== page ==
Tuesday, December 11, 2018

1902 Picture of Milwaukee Avenue and Fulton Street, Chicago.

Looking north-west on Milwaukee Avenue at Fulton Street on the 2-digit (address) block in 1902. Today, this is the 200 hundred block of Milwaukee Avenue after the 1909 Chicago street renaming and renumbering system was put in place. If the photo showed a little more of Milwaukee Avenue, you would see the Lake Line elevated ('L') tracks.
In this photograph is the relocated "Green Tree Tavern" Building which is the long building. The John Walsh & John J. Quinn horseshoers at 31 Milwaukee, and a dry goods store with an ad for the Chicago American[1] Newspaper on the building. Wooden sidewalks, Chicago Street Paver Bricks, and streetcar tracks[2].

Compiled by Neil Gale, Ph.D.

[1] The paper's first edition came out on July 4, 1900, as Hearst's Chicago American. It became the Morning American in 1902 with the appearance of an afternoon edition. The morning and Sunday papers were renamed as the Examiner in 1904. James Keeley bought the Chicago Record-Herald and Chicago Inter-Ocean in 1914, merging them into a single newspaper known as the Herald. William Randolph Hearst purchased the paper from Keeley in 1918. Circulation figures for Chicago newspapers appearing in Editor & Publisher in 1919. The American's circulation of 330,216 placed it third in the city, behind the Chicago Tribune (424,026) and Chicago Daily News (386,498), and ahead of the Chicago Herald-Examiner (289,094). Distribution of the Herald Examiner after 1918 was controlled by gangsters. Dion O'Banion, Vincent Drucci, Hymie Weiss and Bugs Moran first sold the Tribune. They were then recruited by Moses Annenberg, who offered more money to sell the Examiner, later the Herald-Examiner. This "selling" consisted of pressuring stores and news dealers. In 1939, Annenberg was sentenced to three years in prison for fraud and died behind bars. The newspaper joined the Associated Press on October 31, 1932.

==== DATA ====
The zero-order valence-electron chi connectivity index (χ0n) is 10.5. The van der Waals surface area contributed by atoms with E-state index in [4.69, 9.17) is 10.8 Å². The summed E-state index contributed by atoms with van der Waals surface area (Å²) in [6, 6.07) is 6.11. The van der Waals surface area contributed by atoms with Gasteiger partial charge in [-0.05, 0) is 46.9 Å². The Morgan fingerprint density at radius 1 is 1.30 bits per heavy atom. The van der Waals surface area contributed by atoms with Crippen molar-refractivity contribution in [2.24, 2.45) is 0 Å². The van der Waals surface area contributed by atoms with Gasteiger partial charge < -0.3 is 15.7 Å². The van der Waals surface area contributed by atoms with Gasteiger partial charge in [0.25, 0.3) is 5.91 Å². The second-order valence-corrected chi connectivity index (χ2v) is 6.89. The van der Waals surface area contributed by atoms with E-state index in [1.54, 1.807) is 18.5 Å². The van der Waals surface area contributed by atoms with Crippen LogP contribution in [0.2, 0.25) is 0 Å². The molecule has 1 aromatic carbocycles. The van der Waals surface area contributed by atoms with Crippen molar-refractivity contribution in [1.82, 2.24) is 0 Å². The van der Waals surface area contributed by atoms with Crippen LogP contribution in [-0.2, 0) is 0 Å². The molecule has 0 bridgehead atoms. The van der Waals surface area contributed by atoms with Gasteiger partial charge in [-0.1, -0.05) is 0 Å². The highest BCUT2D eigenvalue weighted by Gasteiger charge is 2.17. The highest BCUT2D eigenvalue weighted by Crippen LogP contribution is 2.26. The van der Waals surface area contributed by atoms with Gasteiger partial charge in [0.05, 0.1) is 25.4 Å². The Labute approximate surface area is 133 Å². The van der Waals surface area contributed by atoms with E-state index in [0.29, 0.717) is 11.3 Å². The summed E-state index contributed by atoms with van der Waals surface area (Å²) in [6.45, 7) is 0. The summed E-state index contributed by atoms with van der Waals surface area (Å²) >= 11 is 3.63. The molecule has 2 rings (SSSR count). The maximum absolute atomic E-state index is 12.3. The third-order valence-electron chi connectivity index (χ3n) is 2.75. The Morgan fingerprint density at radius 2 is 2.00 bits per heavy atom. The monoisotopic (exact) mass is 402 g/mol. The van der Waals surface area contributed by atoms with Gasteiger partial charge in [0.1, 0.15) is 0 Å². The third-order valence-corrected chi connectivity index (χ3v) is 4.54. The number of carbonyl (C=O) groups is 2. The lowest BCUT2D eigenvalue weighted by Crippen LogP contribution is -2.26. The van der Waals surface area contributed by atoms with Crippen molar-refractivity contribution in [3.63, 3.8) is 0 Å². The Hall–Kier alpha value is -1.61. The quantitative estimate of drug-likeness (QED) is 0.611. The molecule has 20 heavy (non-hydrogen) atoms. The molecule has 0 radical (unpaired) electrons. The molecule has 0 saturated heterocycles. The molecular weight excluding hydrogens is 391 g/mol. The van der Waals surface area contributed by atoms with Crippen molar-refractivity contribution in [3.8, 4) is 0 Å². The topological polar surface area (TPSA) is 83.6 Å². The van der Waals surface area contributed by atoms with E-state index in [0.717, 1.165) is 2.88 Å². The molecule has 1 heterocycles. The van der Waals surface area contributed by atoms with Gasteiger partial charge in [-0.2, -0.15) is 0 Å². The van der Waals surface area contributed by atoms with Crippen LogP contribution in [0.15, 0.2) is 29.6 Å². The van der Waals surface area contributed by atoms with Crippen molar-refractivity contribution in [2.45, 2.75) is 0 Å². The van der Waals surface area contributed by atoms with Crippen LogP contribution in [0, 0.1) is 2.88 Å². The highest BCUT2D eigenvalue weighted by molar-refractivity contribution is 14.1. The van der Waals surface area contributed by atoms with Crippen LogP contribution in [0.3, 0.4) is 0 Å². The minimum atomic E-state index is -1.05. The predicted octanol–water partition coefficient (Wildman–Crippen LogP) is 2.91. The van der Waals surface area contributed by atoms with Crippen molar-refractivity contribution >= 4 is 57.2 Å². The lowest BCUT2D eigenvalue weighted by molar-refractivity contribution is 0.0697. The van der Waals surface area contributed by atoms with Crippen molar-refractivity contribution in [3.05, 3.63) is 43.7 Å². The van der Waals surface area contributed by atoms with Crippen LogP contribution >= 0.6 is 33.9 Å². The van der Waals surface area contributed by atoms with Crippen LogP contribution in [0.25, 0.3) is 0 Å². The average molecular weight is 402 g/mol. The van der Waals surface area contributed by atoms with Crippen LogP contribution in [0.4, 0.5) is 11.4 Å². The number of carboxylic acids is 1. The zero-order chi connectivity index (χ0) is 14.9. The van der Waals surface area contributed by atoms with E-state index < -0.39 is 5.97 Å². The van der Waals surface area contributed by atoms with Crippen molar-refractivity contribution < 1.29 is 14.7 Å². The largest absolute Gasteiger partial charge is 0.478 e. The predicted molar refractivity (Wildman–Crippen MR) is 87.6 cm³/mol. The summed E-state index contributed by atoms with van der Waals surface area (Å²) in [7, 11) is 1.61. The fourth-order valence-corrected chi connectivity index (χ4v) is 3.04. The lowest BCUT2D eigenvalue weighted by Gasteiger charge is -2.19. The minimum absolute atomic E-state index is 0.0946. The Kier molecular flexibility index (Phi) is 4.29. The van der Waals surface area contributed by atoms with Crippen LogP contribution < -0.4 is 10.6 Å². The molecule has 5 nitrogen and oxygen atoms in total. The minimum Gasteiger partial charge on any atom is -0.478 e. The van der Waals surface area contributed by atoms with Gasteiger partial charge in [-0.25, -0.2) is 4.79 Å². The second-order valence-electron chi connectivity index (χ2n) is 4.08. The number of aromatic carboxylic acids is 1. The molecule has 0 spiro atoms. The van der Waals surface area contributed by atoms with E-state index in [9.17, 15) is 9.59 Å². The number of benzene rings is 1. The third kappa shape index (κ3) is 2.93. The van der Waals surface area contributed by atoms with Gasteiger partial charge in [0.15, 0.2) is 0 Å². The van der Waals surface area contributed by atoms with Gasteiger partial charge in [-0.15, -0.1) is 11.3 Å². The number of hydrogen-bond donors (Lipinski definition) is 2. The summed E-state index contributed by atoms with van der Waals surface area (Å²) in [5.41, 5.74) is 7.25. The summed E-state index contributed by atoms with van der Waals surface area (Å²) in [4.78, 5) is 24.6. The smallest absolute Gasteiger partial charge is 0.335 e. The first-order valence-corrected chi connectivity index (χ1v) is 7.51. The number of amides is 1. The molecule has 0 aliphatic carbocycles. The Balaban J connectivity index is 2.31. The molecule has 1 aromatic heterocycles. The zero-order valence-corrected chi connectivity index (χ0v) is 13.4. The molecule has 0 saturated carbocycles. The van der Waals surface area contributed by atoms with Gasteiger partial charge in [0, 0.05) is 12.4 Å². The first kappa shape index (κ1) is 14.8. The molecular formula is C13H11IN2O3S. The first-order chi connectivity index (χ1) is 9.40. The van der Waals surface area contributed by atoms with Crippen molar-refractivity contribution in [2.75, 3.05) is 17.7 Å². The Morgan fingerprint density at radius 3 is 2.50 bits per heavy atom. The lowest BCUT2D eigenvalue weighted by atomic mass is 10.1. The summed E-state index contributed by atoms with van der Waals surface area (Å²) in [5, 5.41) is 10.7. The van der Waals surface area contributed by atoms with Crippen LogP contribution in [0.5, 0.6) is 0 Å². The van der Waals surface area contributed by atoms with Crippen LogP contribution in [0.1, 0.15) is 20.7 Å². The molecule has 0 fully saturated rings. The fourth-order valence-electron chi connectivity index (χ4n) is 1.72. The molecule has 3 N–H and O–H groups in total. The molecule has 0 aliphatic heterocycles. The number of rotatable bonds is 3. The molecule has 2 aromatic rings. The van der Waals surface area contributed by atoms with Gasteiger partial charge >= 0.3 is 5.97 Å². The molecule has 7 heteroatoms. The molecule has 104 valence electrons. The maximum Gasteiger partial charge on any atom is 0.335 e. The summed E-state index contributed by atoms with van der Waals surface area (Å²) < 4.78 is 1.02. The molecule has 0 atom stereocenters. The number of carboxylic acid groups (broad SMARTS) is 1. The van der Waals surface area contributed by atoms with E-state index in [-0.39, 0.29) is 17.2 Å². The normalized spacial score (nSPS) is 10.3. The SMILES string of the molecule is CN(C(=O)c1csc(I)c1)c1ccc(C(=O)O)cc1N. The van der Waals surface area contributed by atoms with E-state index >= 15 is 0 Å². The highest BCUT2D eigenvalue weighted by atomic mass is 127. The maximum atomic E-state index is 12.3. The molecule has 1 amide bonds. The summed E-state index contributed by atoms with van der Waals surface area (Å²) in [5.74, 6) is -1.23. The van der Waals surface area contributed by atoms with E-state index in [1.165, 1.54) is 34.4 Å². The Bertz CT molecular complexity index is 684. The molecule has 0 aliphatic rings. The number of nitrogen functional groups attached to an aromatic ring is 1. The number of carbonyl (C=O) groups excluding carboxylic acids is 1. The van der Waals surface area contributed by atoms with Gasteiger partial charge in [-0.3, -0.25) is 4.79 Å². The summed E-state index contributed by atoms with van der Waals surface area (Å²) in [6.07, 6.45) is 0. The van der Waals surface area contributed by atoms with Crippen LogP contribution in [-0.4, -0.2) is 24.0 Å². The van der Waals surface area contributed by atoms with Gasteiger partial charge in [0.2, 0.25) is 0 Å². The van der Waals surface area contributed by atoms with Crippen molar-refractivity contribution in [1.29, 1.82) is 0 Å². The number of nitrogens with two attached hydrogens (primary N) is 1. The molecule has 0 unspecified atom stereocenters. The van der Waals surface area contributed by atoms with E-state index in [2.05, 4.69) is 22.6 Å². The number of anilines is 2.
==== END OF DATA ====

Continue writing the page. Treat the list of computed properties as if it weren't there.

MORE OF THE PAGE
[2] Streetcar Tracks - Route- Milwaukee Avenue. Abandoned: May 11, 1952. Streetcar service started in 1859 with horse-drawn cars, which were replaced by electric-powered trolleys by 1890. By the mid-1930s, 3,742 streetcars were running on tracks laid along 529 miles of streets in a grid that provided Chicagoans a streetcar stop within a few blocks of where they lived, worked or shopped.

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